Monday, December 18, 2006

Last chance to see?

The world's reefs are suffering from more frequent periods of coral die-off than at any time in the past 11,000 years, according to a study by John Pandolfi and colleagues published on 13 December (reported here too).

One news article quotes Prof Pandolfi as saying the study supports the economic case for Australia signing up to the Kyoto Protocol as a first step to tackling global warming, which is one of the greatest threats to reefs. The Great Barrier Reef generates about A$6bn a year in tourism revenues every year.

So here's the dilemma. A great number of tourists visiting the Great Barrier Reef come on long haul flights. Each one of those is responsible for emissions vastly greater than is likely to be sustainable. What do you do?

I raised this point at a meeting at ITMEMS that included top scientists and managers from the Great Barrier Reef Marine Park Authority. They were very much aware of it, and said there was a lot of hard thinking going on, including about offsets.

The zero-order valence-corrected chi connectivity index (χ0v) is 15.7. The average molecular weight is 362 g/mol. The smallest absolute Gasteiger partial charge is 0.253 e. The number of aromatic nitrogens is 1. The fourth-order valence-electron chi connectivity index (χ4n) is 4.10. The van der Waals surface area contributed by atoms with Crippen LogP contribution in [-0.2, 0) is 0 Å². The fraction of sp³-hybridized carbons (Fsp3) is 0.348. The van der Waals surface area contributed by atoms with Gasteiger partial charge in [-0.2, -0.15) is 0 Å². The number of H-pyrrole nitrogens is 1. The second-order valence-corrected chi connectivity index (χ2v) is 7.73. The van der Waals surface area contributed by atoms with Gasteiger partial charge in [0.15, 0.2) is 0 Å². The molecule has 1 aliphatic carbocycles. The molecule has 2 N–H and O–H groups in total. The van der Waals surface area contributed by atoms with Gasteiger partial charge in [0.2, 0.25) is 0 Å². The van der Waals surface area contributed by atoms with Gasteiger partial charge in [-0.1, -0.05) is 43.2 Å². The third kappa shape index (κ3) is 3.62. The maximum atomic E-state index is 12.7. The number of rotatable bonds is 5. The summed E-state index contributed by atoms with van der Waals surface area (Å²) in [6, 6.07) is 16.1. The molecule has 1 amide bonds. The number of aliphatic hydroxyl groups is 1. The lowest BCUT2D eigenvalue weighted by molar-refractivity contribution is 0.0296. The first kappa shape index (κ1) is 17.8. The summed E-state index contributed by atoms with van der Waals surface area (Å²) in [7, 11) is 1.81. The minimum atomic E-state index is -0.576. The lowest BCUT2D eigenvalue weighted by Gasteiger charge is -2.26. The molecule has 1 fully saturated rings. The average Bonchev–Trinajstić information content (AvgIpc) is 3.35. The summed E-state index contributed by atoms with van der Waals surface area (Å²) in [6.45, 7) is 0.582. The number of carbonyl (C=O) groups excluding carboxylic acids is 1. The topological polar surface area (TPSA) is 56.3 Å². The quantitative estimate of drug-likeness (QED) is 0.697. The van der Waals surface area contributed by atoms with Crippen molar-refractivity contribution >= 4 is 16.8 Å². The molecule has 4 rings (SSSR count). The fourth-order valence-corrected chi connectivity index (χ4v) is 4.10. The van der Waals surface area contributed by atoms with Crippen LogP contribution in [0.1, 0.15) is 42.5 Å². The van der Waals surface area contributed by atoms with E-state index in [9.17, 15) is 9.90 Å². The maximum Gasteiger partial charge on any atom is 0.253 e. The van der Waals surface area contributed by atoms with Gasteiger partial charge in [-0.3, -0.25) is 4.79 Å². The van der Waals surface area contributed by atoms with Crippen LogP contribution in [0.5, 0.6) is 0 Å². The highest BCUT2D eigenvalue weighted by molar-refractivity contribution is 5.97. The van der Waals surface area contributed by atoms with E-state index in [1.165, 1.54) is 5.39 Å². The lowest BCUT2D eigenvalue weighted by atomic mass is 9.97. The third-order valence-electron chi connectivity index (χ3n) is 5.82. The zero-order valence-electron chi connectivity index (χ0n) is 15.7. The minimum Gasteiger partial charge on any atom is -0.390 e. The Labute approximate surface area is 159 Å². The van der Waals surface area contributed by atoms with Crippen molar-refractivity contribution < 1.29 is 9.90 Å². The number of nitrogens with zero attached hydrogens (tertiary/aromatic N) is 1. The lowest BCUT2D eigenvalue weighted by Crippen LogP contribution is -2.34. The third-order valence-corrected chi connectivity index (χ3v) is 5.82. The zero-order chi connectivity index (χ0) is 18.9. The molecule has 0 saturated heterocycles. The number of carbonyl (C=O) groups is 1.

It would be interesting to get to the grips with the numbers. Is there any politically plausible path to significantly reducing emissions from the tourism sector itself? If not, exactly how would emissions be offset and where?

Can a long haul tourist's willingness-to-pay for a reef-with-a-future extend as far as coughing up serious extra cash for, say, more rapid uptake of carbon capture and storage in China?

What about just taking as much money as possible for the reefs now, building supercasinos when they are gone, and leaving recovery to the very long run?

(see also Ecotourism: Traveling the World to Help Save It and Eco-tourism: A sustainable trade? by James Mair.)

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